25/10/2017 13:16 BST | Updated 30/10/2017 11:05 GMT

The Deadweights That Are SOEs: “They Pose A Clear Danger To SA”

State-owned enterprises are in strife. Eskom, SAA and Denel are now starting to drag SA down.

Siphiwe Sibeko / Reuters
South Africa's new finance minister, Malusi Gigaba.

The continued mismanagement of state-owned enterprises (SOEs) like Eskom and SAA pose a real and definite danger to South Africa's finances.

That much is clear from the budget review, National Treasury's eloquent and comprehensive overview of South Africa's finances and its economic outlook. SOEs – and their impact on the national accounts and the country's economic prospects – run like a golden thread through Treasury's diagnostic of government. Poor management and corruption are the main reasons for flagging SOEs, and if the trend isn't reversed, the consequences will be dire, Treasury warns.

South Africa's fiscal position is precarious, but government's continued support of non-performing SOEs has seemingly worsened the situation, with the expenditure ceiling (the spending limit imposed by Treasury) running the risk of being overshot by R3,9-billion -- thanks to the recapitalisation of SAA and the South African Post Office.

Treasury has identified five big risks to the fiscus over the next few years, with SOEs identified as one of them: "Continued financial deterioration of major state-owned companies is a clear and substantial danger to the public finances."

Treasury warns that government's exposure to badly performing SOEs in the form of guarantees can have a severe impact on South Africa's credit grade ratings. These guarantees have ballooned to R688,8-billion in the current financial year, although the full allocation has not been used. Furthermore, SOEs' profitability and performance have taken a nose-dive: SOEs' combined profitability, measured by return on equity, declined from 7,2% to 0,2%.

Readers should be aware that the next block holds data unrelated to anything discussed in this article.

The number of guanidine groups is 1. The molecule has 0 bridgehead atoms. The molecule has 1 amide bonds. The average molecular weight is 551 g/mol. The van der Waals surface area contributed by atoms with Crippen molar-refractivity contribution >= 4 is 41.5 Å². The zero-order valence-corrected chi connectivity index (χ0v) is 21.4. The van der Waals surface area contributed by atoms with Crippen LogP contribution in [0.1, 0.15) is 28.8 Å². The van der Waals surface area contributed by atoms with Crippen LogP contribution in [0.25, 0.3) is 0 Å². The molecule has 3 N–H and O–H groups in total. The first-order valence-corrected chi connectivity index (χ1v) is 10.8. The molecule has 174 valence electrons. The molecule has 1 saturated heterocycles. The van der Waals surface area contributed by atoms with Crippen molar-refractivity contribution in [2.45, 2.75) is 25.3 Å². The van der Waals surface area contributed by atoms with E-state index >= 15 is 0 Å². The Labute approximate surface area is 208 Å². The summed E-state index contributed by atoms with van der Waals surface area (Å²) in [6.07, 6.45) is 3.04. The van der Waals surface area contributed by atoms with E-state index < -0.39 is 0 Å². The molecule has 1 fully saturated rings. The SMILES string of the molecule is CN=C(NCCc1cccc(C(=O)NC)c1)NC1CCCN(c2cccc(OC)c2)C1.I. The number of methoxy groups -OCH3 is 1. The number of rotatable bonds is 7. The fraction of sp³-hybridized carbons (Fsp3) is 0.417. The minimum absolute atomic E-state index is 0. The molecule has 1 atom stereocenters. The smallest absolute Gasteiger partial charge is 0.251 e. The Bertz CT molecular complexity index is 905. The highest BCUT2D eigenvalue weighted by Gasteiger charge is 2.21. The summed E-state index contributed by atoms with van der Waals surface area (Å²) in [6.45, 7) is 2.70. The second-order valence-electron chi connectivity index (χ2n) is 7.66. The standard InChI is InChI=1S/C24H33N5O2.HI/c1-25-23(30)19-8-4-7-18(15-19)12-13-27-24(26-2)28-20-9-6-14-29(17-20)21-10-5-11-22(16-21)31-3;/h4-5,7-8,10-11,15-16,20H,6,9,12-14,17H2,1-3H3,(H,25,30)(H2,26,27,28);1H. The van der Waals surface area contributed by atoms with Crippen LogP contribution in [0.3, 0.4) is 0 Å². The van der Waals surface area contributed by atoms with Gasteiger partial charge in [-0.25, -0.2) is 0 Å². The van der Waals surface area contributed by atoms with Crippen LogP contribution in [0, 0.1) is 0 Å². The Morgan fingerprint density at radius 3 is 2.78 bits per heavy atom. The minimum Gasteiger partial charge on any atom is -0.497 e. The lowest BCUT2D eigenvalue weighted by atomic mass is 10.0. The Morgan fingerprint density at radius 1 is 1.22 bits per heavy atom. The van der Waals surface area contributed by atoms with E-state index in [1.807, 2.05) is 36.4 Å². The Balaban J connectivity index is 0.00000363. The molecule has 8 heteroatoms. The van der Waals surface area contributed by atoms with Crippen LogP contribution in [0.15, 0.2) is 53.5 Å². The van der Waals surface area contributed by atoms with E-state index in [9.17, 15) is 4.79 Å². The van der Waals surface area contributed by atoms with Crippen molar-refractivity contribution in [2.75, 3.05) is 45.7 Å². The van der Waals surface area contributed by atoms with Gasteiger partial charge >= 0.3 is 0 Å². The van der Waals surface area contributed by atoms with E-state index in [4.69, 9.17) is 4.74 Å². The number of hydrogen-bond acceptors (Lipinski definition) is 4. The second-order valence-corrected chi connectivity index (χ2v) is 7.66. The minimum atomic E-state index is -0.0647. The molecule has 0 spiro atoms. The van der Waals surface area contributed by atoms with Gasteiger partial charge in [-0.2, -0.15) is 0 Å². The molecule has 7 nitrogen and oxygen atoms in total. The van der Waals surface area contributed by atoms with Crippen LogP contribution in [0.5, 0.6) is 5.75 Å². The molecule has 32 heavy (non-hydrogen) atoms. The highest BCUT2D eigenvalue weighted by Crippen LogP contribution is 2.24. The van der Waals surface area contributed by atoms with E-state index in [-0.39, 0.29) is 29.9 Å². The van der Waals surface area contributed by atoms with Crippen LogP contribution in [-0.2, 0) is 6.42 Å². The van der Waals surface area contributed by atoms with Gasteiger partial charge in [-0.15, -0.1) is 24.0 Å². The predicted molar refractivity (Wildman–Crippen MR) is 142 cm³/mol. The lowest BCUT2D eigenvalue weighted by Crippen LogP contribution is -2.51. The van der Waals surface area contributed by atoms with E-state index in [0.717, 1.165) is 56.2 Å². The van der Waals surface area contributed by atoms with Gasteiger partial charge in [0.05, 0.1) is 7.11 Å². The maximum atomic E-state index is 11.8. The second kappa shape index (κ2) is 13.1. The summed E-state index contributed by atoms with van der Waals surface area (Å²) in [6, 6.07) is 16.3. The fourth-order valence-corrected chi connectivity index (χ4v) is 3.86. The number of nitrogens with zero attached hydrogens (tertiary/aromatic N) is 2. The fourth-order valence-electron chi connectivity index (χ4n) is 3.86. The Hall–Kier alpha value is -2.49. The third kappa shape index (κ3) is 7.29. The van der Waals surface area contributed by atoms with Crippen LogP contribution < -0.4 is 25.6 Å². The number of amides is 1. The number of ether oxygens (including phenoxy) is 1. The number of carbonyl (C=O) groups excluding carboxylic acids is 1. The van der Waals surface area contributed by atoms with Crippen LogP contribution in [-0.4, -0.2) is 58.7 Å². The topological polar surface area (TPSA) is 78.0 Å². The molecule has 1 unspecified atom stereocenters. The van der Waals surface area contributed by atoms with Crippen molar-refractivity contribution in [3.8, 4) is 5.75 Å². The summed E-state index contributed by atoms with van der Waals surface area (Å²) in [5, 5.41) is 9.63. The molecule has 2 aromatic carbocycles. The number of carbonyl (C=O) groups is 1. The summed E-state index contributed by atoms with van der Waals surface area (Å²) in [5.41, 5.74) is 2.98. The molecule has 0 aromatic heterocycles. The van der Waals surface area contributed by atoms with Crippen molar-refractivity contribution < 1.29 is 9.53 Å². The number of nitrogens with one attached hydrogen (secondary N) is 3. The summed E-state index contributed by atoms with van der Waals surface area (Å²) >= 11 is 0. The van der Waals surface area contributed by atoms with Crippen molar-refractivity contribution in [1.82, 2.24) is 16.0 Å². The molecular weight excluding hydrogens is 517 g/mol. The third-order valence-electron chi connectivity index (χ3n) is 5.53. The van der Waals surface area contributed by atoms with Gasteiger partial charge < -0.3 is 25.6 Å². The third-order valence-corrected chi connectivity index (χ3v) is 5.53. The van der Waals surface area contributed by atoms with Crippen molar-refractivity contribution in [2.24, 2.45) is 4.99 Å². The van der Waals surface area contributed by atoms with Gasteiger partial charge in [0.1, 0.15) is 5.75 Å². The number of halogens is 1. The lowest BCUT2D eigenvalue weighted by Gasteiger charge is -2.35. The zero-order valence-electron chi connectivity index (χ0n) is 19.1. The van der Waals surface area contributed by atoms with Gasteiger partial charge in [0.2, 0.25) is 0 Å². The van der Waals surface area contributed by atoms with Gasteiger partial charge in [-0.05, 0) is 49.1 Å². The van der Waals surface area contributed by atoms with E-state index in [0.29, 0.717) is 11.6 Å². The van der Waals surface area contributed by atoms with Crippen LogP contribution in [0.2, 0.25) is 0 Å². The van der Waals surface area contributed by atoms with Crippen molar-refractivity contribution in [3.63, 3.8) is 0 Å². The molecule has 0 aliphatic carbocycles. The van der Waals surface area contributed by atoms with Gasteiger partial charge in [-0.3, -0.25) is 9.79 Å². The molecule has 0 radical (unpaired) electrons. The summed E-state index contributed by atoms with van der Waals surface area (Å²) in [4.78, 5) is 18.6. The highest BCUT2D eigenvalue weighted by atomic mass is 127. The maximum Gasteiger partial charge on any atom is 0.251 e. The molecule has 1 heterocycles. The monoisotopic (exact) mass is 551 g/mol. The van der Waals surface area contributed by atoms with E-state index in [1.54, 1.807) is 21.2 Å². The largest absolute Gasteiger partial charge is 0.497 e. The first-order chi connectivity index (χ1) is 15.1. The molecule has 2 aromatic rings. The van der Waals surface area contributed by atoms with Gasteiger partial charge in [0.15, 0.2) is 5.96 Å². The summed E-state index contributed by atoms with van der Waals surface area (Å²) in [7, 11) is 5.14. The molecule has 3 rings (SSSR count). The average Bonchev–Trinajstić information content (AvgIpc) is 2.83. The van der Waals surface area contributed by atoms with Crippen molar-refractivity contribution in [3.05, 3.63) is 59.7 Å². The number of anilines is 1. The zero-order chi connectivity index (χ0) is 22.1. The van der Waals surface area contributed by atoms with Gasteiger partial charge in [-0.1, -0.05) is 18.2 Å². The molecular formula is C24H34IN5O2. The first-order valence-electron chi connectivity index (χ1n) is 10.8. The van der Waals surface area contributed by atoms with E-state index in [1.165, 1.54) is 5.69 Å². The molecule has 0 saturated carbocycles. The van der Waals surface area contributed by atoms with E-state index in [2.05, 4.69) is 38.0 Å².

"Lenders, alarmed by governance failures, are taking a more active stance. As a result, state-owned companies are having difficulty raising debt, or are forced to refinance debt at higher rates. This situation creates liquidity challenges, leading to greater demands on the fiscus. Addressing this requires not only stabilisation measures at troubled entities, but a broader restructuring of state-owned companies and an acceleration of reforms," Treasury warns.

Eskom and SAA have in recent times been under fire for poor governance and allegations of corruption around state capture. The power utility's leadership has been removed, and various investigations around alleged irregularities are ongoing. SAA – which has received government support of R10-billion – has also been a major headache. A new board was however recently appointed.

Some of government's largest guarantees include:

  1. Eskom: R350-billion, and according to Treasury "Eskom is experiencing financial turbulence because of weak governance. This has led to a qualified audit opinion and a violation of some debt covenants with lenders."
  2. Sanral: R38,9-billion. The SOE is, however, struggling with collections that "remain lower than projected, making it difficult for the agency to service its debt."
  3. SAA: R19,1-billion. It will by the end of the financial year have received a further R10-billion in recapitalisation funding. "Even after the capital allocation, government's exposure to SAA debt remains significant at R15-billion. There is risk that if SAA's financial fortunes do not improve, there will be further calls on the remaining guarantee," Treasury notes.
  4. Denel: R1,85-billion: "The group has struggled to refinance debt due to concerns about corporate governance failures and corruption."